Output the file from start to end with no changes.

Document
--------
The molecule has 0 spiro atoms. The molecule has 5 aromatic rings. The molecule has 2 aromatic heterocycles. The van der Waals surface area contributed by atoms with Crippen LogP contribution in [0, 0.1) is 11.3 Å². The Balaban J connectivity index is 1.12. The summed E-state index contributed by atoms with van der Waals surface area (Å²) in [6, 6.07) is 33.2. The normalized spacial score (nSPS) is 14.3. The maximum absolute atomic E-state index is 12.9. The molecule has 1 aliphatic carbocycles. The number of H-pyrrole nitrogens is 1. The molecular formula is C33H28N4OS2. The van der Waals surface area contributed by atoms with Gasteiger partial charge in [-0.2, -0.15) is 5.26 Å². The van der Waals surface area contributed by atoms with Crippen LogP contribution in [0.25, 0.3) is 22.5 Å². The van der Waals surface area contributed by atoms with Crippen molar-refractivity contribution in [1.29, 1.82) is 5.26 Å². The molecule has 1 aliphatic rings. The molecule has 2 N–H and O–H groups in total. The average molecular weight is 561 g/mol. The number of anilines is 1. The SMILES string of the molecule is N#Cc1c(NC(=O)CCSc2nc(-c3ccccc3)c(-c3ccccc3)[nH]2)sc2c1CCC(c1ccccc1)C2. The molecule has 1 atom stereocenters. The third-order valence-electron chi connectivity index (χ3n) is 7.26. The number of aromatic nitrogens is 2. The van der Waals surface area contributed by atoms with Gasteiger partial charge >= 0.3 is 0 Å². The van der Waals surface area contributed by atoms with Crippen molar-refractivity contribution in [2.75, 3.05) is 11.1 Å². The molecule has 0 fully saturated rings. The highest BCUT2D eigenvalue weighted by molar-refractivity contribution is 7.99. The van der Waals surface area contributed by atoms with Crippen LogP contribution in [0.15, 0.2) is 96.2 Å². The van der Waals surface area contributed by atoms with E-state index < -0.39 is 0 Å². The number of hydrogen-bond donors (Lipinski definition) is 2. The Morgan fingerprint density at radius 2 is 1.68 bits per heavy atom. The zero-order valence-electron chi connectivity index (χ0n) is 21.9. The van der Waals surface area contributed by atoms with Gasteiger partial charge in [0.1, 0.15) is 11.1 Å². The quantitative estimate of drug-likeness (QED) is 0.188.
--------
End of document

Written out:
The molecule has 0 spiro atoms. The molecule has 5 aromatic rings. The molecule has 2 aromatic heterocycles. The van der Waals surface area contributed by atoms with Crippen LogP contribution in [0, 0.1) is 11.3 Å². The Balaban J connectivity index is 1.12. The summed E-state index contributed by atoms with van der Waals surface area (Å²) in [6, 6.07) is 33.2. The normalized spacial score (nSPS) is 14.3. The maximum absolute atomic E-state index is 12.9. The molecule has 1 aliphatic carbocycles. The number of H-pyrrole nitrogens is 1. The molecular formula is C33H28N4OS2. The van der Waals surface area contributed by atoms with Gasteiger partial charge in [-0.2, -0.15) is 5.26 Å². The van der Waals surface area contributed by atoms with Crippen LogP contribution in [0.25, 0.3) is 22.5 Å². The van der Waals surface area contributed by atoms with Crippen molar-refractivity contribution in [1.29, 1.82) is 5.26 Å². The molecule has 1 aliphatic rings. The molecule has 2 N–H and O–H groups in total. The average molecular weight is 561 g/mol. The number of anilines is 1. The SMILES string of the molecule is N#Cc1c(NC(=O)CCSc2nc(-c3ccccc3)c(-c3ccccc3)[nH]2)sc2c1CCC(c1ccccc1)C2. The molecule has 1 atom stereocenters. The third-order valence-electron chi connectivity index (χ3n) is 7.26. The number of aromatic nitrogens is 2. The van der Waals surface area contributed by atoms with Gasteiger partial charge >= 0.3 is 0 Å². The van der Waals surface area contributed by atoms with Crippen molar-refractivity contribution in [2.75, 3.05) is 11.1 Å². The molecule has 0 fully saturated rings. The highest BCUT2D eigenvalue weighted by molar-refractivity contribution is 7.99. The van der Waals surface area contributed by atoms with Crippen LogP contribution in [0.15, 0.2) is 96.2 Å². The van der Waals surface area contributed by atoms with E-state index < -0.39 is 0 Å². The number of hydrogen-bond donors (Lipinski definition) is 2. The Morgan fingerprint density at radius 2 is 1.68 bits per heavy atom. The zero-order valence-electron chi connectivity index (χ0n) is 21.9. The van der Waals surface area contributed by atoms with Gasteiger partial charge in [0.1, 0.15) is 11.1 Å². The quantitative estimate of drug-likeness (QED) is 0.188.